Two Democratic officials familiar with the negotiations over a deal to raise the debt limit said Wednesday that President Obama wants the final deal to be bigger than the $2 trillion deal that has been the focus of negotiations so far.
In fact, they said, Mr. Obama wants the deal to save the government as close to $4 trillion as possible.
Mr. Obama said Tuesday that lawmakers have "a," and a deal to save the federal government $4 trillion would certainly qualify. The officials said the president believes "these moments come around at most once a decade" and that "you can't run away from an opportunity like this."
According to the officials, Mr. Obama believes that a larger deal would actually be easier to get through Congress. His thinking, they indicated, is this: Any major deal, whether it's for $2 trillion in cuts or $4 trillion in cuts, will cause significant pain for both parties. But a larger deal allows backers to argue that despite their misgivings, they've taken a major step toward dealing with the deficit and debt problem.
Mr. Obama made the case for doing something "significant," - that is, the larger deal - in conversations on Tuesday with the four top leaders in Congress: House Speaker John Boehner, House Minority Leader Nancy Pelosi, Senate Majority Leader Harry Reid and Senate Minority Leader Mitch McConnell.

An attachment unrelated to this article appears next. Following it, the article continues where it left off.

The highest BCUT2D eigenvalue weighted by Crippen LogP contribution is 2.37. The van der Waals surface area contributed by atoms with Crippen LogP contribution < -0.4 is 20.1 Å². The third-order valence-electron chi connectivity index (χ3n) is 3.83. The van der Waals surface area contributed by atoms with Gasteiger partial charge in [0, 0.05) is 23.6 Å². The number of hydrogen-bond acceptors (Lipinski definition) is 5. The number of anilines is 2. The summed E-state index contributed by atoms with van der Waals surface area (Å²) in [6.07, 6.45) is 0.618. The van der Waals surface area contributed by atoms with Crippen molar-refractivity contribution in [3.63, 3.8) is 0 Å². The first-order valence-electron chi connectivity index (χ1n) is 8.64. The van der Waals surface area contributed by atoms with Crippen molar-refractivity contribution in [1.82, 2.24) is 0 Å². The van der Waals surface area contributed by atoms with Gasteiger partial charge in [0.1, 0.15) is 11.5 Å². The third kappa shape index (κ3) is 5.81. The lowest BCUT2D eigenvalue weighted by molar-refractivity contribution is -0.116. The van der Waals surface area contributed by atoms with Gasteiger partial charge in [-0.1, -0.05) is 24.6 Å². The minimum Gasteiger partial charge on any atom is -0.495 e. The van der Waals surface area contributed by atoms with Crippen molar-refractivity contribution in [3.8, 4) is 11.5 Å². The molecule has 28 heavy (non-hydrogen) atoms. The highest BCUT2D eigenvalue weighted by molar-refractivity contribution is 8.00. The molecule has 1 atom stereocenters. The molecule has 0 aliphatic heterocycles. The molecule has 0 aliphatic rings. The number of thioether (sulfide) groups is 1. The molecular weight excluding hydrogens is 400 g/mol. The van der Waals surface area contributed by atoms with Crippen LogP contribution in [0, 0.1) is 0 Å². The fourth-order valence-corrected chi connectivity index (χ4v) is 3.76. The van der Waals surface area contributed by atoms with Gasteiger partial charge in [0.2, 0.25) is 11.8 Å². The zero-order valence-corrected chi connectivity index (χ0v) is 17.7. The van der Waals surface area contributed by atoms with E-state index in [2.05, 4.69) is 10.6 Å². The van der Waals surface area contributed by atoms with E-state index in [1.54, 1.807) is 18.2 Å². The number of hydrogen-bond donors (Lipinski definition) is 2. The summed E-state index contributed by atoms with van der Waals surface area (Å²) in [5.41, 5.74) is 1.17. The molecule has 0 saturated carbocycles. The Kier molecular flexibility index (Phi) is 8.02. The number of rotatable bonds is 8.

The president called for a $4 trillion deficit cut over 12 years in a speech in April, achieved in part by raising taxes on the highest-earning Americans.
While Democrats initially called for a "clean" vote to raise the debt ceiling, they eventually began negotiating with Republicans, who insisted on spending cuts larger than the increase in the debt limit in exchange for their votes. (A $2 trillion increase would likely get lawmakers through the 2012 election.) Democrats insist that any deal must include revenue increases in addition to spending cuts, while Republicans have said any tax hikes are off the table. The Democratic officials familiar with the negotiations predicted a deal that includes tax increases can win enough votes from Republicans to pass the GOP-led House, arguing that "there is an openness there [with Republicans] to some revenues."
The officials cited comments Wednesday by House Majority Leader Eric Cantor, who said that "if the president wants to talk loopholes [in the tax code], we'll be glad to talk loopholes," to bolster their case. But it's important to note that Cantor went on to say that "any discussion of loopholes must be accompanied by offsetting tax cuts," adding, "we are not for increasing revenues."
The officials nonetheless argued that the anti-revenue rhetoric from Republicans "isn't on the level" because "everyone knows a deal can't work without revenues."
The administration has set August 2 as the date at which the United States will exceed its $14.3 trillion debt limit, potentially leading to "
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